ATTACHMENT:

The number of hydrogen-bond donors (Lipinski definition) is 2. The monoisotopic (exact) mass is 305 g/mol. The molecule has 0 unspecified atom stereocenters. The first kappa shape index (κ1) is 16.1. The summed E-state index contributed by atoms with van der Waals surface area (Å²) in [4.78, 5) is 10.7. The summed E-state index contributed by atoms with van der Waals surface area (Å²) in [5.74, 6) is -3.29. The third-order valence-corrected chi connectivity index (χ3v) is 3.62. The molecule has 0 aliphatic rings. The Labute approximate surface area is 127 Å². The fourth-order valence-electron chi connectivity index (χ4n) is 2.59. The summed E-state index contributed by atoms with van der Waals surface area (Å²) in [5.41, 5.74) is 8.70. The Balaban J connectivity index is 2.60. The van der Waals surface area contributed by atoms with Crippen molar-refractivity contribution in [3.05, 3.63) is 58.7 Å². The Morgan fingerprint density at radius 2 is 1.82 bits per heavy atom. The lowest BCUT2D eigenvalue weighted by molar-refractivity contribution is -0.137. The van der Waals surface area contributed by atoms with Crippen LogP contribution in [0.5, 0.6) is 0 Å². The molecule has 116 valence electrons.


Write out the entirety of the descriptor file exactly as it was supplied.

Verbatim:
The number of hydrogen-bond donors (Lipinski definition) is 2. The monoisotopic (exact) mass is 305 g/mol. The molecule has 0 unspecified atom stereocenters. The first kappa shape index (κ1) is 16.1. The summed E-state index contributed by atoms with van der Waals surface area (Å²) in [4.78, 5) is 10.7. The summed E-state index contributed by atoms with van der Waals surface area (Å²) in [5.74, 6) is -3.29. The third-order valence-corrected chi connectivity index (χ3v) is 3.62. The molecule has 0 aliphatic rings. The Labute approximate surface area is 127 Å². The fourth-order valence-electron chi connectivity index (χ4n) is 2.59. The summed E-state index contributed by atoms with van der Waals surface area (Å²) in [5.41, 5.74) is 8.70. The Balaban J connectivity index is 2.60. The van der Waals surface area contributed by atoms with Crippen molar-refractivity contribution in [3.05, 3.63) is 58.7 Å². The Morgan fingerprint density at radius 2 is 1.82 bits per heavy atom. The lowest BCUT2D eigenvalue weighted by molar-refractivity contribution is -0.137. The van der Waals surface area contributed by atoms with Crippen LogP contribution in [0.5, 0.6) is 0 Å². The molecule has 116 valence electrons.